It is unarguable and inarguable that having more than one prefix with the same meaning is a problem. Which is the correct one to use? In the case of unarguable and inarguable, apparently both! Some combinations are not used in English and would not be understood. Sometimes the choice gives us words with different meanings.
The word unfamous, as the opposite of famous, means that something or someone is ordinary and not known to many people. However the word infamous is not exactly the opposite of famous, it's a special case of famous, but has a very different meaning. The word infamous describes a person that is famous in a bad way. The word fame is usually positive, but you can have a famous disaster, shipwreck etc.
However the un- prefix does compete for use against the Latin in- prefix both meaning not. For example we have both unarguable and inarguable. We have the word (adjective) uncivil and the word (noun) incivility.
The un- and in- prefixes do not always have the same meaning. For example: the word pair unformed and informed have the same origin, but very different meanings: unformed is not formed; informed is to have the knowledge formed in oneself.
New words created with these prefixes might not be easily recognised. In such cases the prefix might get added with a hyphen. For example the word un-American, describes an American who opposes traditional American values. Also there is in-patient meaning a patient who stays in the hospital for treatment, as compared to out-patient. The hyphen is important, to separate it from the word impatient which has an unhyphenated prefix.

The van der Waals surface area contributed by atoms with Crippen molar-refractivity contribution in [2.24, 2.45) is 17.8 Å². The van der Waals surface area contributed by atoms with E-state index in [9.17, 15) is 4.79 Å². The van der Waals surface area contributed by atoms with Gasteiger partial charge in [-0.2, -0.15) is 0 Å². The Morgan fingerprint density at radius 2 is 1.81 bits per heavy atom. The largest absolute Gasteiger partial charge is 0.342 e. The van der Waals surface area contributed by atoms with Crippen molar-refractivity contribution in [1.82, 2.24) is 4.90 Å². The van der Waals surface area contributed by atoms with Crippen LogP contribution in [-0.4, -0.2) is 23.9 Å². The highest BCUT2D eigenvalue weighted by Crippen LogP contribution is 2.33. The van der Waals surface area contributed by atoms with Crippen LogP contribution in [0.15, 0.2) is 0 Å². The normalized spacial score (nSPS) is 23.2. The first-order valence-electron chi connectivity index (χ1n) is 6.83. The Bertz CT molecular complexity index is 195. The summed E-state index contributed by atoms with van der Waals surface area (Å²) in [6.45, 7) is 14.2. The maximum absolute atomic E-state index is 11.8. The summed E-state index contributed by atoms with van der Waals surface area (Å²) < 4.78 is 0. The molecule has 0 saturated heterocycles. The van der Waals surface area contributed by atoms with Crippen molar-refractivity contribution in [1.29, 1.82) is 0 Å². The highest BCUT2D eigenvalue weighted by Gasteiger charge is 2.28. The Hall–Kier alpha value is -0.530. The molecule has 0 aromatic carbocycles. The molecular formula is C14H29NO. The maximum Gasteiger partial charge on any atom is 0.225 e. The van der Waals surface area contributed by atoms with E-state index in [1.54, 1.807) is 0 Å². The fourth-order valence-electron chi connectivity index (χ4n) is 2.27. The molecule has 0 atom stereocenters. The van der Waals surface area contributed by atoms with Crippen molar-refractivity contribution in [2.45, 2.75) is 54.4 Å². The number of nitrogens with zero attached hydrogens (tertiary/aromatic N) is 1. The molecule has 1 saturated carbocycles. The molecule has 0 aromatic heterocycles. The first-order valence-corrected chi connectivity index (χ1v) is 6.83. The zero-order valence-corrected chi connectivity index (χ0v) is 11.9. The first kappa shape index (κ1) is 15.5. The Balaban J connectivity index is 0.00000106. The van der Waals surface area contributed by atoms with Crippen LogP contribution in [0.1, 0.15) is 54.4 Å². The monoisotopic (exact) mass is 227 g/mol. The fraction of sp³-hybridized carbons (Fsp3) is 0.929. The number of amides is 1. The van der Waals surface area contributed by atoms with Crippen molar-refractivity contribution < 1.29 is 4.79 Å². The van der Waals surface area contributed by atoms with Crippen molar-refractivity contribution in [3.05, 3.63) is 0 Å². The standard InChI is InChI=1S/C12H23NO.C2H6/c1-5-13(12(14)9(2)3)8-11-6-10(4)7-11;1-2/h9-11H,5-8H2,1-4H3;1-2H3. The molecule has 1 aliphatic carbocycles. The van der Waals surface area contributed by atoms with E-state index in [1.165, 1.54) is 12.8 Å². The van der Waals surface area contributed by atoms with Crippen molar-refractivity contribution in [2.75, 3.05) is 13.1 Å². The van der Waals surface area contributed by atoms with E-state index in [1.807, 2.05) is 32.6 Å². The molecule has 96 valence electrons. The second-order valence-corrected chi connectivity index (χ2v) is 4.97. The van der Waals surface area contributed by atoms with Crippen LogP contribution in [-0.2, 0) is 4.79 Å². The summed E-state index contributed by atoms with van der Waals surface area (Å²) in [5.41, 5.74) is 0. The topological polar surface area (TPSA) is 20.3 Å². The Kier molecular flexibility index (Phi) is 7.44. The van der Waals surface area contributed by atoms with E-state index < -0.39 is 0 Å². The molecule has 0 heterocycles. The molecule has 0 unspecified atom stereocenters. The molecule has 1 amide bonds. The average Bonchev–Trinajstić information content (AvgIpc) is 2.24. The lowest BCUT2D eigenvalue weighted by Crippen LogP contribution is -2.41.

These prefixes can be doubled up when the English un- gets added to French/Latin in- words used in English. An example of this is the word uninhabited. It is from the Latin inhabitare, which is in- (in) plus habitare, meaning to reside. Another example is uninfected. It is from the Latin infectus, meaning to spoil, stain or corrupt. It is formed by in- (in) plus facere, meaning to make or perform.
Of course the reverse does not happen, the Latin prefix in- does not get added to English un- words. English borrowed many words from Latin, but Latin didn't borrow from English.
If you are confused by the choice of in- or un-, it is not your failing but a very confusing point in the mess that is English.
How Does One Spell the In- Prefix?
Which Prefix Should I Use Un- or In-?
by John Larrysson [email protected]
A native English speaker who has been teaching practical English in Hong Kong for over two decades.
John Larrysson's Column: link.mingpao.com/15488.htm
NOTE: Starting in 2016, this column has been published once every two weeks, on every other Tuesday.
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